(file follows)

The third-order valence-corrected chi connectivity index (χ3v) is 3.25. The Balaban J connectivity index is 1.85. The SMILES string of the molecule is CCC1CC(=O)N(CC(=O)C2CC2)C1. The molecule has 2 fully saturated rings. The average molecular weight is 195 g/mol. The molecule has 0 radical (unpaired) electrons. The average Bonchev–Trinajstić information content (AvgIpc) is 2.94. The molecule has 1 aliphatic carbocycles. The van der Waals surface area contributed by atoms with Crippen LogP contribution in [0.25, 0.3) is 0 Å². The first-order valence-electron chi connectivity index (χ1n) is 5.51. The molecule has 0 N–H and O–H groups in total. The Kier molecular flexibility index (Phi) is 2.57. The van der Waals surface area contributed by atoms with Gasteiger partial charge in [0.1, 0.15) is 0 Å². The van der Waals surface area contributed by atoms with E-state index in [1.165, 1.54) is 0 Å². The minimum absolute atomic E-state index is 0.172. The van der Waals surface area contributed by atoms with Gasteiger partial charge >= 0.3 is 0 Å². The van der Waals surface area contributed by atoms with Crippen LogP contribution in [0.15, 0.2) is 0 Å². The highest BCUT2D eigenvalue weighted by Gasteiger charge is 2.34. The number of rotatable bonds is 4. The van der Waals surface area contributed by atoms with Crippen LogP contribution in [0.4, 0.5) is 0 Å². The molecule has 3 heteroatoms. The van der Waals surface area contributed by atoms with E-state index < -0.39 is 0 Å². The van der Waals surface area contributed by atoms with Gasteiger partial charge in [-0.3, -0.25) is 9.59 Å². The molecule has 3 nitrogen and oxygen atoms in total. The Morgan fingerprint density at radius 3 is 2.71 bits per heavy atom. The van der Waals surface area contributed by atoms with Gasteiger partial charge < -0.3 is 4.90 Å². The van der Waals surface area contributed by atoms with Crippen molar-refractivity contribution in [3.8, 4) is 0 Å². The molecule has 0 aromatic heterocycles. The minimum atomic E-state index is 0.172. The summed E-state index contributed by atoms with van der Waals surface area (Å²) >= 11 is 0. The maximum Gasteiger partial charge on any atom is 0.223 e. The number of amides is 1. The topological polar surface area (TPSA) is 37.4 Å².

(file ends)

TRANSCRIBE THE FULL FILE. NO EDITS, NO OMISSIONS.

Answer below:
The third-order valence-corrected chi connectivity index (χ3v) is 3.25. The Balaban J connectivity index is 1.85. The SMILES string of the molecule is CCC1CC(=O)N(CC(=O)C2CC2)C1. The molecule has 2 fully saturated rings. The average molecular weight is 195 g/mol. The molecule has 0 radical (unpaired) electrons. The average Bonchev–Trinajstić information content (AvgIpc) is 2.94. The molecule has 1 aliphatic carbocycles. The van der Waals surface area contributed by atoms with Crippen LogP contribution in [0.25, 0.3) is 0 Å². The first-order valence-electron chi connectivity index (χ1n) is 5.51. The molecule has 0 N–H and O–H groups in total. The Kier molecular flexibility index (Phi) is 2.57. The van der Waals surface area contributed by atoms with Gasteiger partial charge in [0.1, 0.15) is 0 Å². The van der Waals surface area contributed by atoms with E-state index in [1.165, 1.54) is 0 Å². The minimum absolute atomic E-state index is 0.172. The van der Waals surface area contributed by atoms with Gasteiger partial charge >= 0.3 is 0 Å². The van der Waals surface area contributed by atoms with Crippen LogP contribution in [0.15, 0.2) is 0 Å². The highest BCUT2D eigenvalue weighted by Gasteiger charge is 2.34. The number of rotatable bonds is 4. The van der Waals surface area contributed by atoms with Crippen LogP contribution in [0.4, 0.5) is 0 Å². The molecule has 3 heteroatoms. The van der Waals surface area contributed by atoms with E-state index < -0.39 is 0 Å². The van der Waals surface area contributed by atoms with Gasteiger partial charge in [-0.3, -0.25) is 9.59 Å². The molecule has 3 nitrogen and oxygen atoms in total. The Morgan fingerprint density at radius 3 is 2.71 bits per heavy atom. The van der Waals surface area contributed by atoms with Gasteiger partial charge < -0.3 is 4.90 Å². The van der Waals surface area contributed by atoms with Crippen molar-refractivity contribution in [3.8, 4) is 0 Å². The molecule has 0 aromatic heterocycles. The minimum atomic E-state index is 0.172. The summed E-state index contributed by atoms with van der Waals surface area (Å²) >= 11 is 0. The maximum Gasteiger partial charge on any atom is 0.223 e. The number of amides is 1. The topological polar surface area (TPSA) is 37.4 Å².